Unfortunately no therapy yet exists for patients with MC4R deficiency, although much has been learnt about how mutations change the structure and function of the receptor and also about the range of associated clinical problems. By studying over 150 patients with MC4R deficiency, Dr Farooqi and colleagues have shown that when MC4R doesn’t work at all, this leads to a more severe form of the disease. This is even reflected in the amount of food eaten. People with a defective MC4R eat much more when given free access to food at a test meal, compared with people in whom the MC4R gene is working at 50%. This shows that MC4R acts as a brake on food intake and suggests that targeting MC4R may be useful as a treatment for obesity.

It’s all in the mind

Eating behaviour results from the innate drive to eat. Although this is genetically determined, it’s also influenced by the hedonic or rewarding properties of food – which can override the biological cues that govern hunger and fullness and result in hyperphagia. Eating behaviour is unique in that some of the key molecular determinants of the drive to eat are being identified. The genetic disorders involving the leptin–melanocortin pathway studied by Dr Farooqi affect a signalling pathway that starts with leptin released from fat calls and leads back to the hypothalamus in the brain. Studies in patients with defects in the proteins involved in this pathway should provide the opportunity to find out how the biological pathways link with the reward pathways to influence eating behaviour.

The drive to eat: what’s next?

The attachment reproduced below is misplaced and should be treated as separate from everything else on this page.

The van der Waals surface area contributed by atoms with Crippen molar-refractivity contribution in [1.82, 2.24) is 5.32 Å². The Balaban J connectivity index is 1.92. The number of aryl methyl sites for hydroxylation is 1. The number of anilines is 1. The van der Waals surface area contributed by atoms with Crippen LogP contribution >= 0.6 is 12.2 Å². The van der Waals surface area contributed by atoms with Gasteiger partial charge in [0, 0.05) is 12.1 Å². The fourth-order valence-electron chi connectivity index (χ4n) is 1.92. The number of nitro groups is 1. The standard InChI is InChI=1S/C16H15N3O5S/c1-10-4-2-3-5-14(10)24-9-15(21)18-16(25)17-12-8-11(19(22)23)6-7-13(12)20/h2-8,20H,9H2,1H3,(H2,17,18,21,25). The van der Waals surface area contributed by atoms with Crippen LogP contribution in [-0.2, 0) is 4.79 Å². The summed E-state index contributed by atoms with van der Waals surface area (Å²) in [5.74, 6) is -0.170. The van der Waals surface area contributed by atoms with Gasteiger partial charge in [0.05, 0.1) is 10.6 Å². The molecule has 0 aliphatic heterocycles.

Progress towards defining the molecular basis of obesity in some patients has helped not only to suggest treatment strategies but also to highlight that, for many people, theirs is a medical condition. The seven disorders found so far are likely to be joined by the identification of many other gene defects that lead to severe obesity. These findings provide insights into the pathways that regulate body weight, which in turn is a starting point for developing treatments that may well be applicable to more common forms of obesity.

Although several groups in the UK have recently identified the first gene, FTO, that increases the risk of common obesity in the population, uncovering the basis of common forms of obesity or more subtle genetic defects will undoubtedly prove harder, and new approaches to assessing obesity are an attractive option. One new avenue of research has been to look directly at what is happening in the brain in response to food. Considerable experience exists in Cambridge in the use of imaging techniques to study brain function and to assess human behaviour in conjunction with biological correlates. Recent advances in these technologies are helping scientists to understand the brain pathways involved in eating behaviour. Dr Farooqi is working with Dr Paul Fletcher in the Department of Psychiatry and Drs Andrew Lawrence and Andy Calder at the Medical Research Council (MRC) Cognition and Brain Sciences Unit on one such technique. They are using functional magnetic resonance imaging (fMRI) to measure patterns of brain activity when people see images of food compared with everyday items such as toys, trees and trains. It is hoped that these studies will shed light on the areas of the brain involved in food reward and explain why some people have uncontrollable urges to eat.

For more information, please contact the author Dr Sadaf Farooqi ( at the Department of Clinical Biochemistry. This research is supported by the Wellcome Trust and the MRC, and the functional imaging studies are supported by an endowment from the WOCO Foundation.